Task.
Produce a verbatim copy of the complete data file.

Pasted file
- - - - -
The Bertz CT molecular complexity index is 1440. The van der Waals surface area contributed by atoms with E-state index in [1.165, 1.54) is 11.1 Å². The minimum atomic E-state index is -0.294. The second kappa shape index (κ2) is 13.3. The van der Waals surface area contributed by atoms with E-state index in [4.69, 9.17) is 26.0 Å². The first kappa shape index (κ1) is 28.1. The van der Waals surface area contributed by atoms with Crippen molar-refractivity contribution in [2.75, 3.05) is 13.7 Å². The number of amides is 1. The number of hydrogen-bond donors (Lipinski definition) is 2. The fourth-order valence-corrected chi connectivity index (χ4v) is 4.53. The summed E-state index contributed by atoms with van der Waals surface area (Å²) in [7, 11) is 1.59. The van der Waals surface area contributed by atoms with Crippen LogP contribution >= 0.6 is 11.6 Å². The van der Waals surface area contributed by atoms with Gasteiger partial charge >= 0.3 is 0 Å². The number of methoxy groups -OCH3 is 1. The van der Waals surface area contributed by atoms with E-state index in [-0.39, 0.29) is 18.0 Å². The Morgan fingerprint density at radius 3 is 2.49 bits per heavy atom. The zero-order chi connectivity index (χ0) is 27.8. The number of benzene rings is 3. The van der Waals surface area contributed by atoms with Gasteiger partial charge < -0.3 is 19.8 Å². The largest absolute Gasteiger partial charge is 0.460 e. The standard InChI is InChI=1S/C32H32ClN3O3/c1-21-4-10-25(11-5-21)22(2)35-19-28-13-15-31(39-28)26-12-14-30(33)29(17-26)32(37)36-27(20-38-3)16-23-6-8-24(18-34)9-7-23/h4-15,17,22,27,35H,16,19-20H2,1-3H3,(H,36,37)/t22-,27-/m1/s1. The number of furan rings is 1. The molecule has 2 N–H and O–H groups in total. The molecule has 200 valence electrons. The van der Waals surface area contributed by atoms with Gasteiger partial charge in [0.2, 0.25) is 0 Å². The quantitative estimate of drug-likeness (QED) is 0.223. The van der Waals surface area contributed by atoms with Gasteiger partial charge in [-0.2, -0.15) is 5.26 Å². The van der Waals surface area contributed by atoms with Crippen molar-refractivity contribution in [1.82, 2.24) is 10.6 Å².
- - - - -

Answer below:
The Bertz CT molecular complexity index is 1440. The van der Waals surface area contributed by atoms with E-state index in [1.165, 1.54) is 11.1 Å². The minimum atomic E-state index is -0.294. The second kappa shape index (κ2) is 13.3. The van der Waals surface area contributed by atoms with E-state index in [4.69, 9.17) is 26.0 Å². The first kappa shape index (κ1) is 28.1. The van der Waals surface area contributed by atoms with Crippen molar-refractivity contribution in [2.75, 3.05) is 13.7 Å². The number of amides is 1. The number of hydrogen-bond donors (Lipinski definition) is 2. The fourth-order valence-corrected chi connectivity index (χ4v) is 4.53. The summed E-state index contributed by atoms with van der Waals surface area (Å²) in [7, 11) is 1.59. The van der Waals surface area contributed by atoms with Crippen LogP contribution >= 0.6 is 11.6 Å². The van der Waals surface area contributed by atoms with Gasteiger partial charge >= 0.3 is 0 Å². The number of methoxy groups -OCH3 is 1. The van der Waals surface area contributed by atoms with E-state index in [-0.39, 0.29) is 18.0 Å². The Morgan fingerprint density at radius 3 is 2.49 bits per heavy atom. The zero-order chi connectivity index (χ0) is 27.8. The number of benzene rings is 3. The van der Waals surface area contributed by atoms with Gasteiger partial charge < -0.3 is 19.8 Å². The largest absolute Gasteiger partial charge is 0.460 e. The standard InChI is InChI=1S/C32H32ClN3O3/c1-21-4-10-25(11-5-21)22(2)35-19-28-13-15-31(39-28)26-12-14-30(33)29(17-26)32(37)36-27(20-38-3)16-23-6-8-24(18-34)9-7-23/h4-15,17,22,27,35H,16,19-20H2,1-3H3,(H,36,37)/t22-,27-/m1/s1. The number of furan rings is 1. The molecule has 2 N–H and O–H groups in total. The molecule has 200 valence electrons. The van der Waals surface area contributed by atoms with Gasteiger partial charge in [0.2, 0.25) is 0 Å². The quantitative estimate of drug-likeness (QED) is 0.223. The van der Waals surface area contributed by atoms with Gasteiger partial charge in [-0.2, -0.15) is 5.26 Å². The van der Waals surface area contributed by atoms with Crippen molar-refractivity contribution in [1.82, 2.24) is 10.6 Å².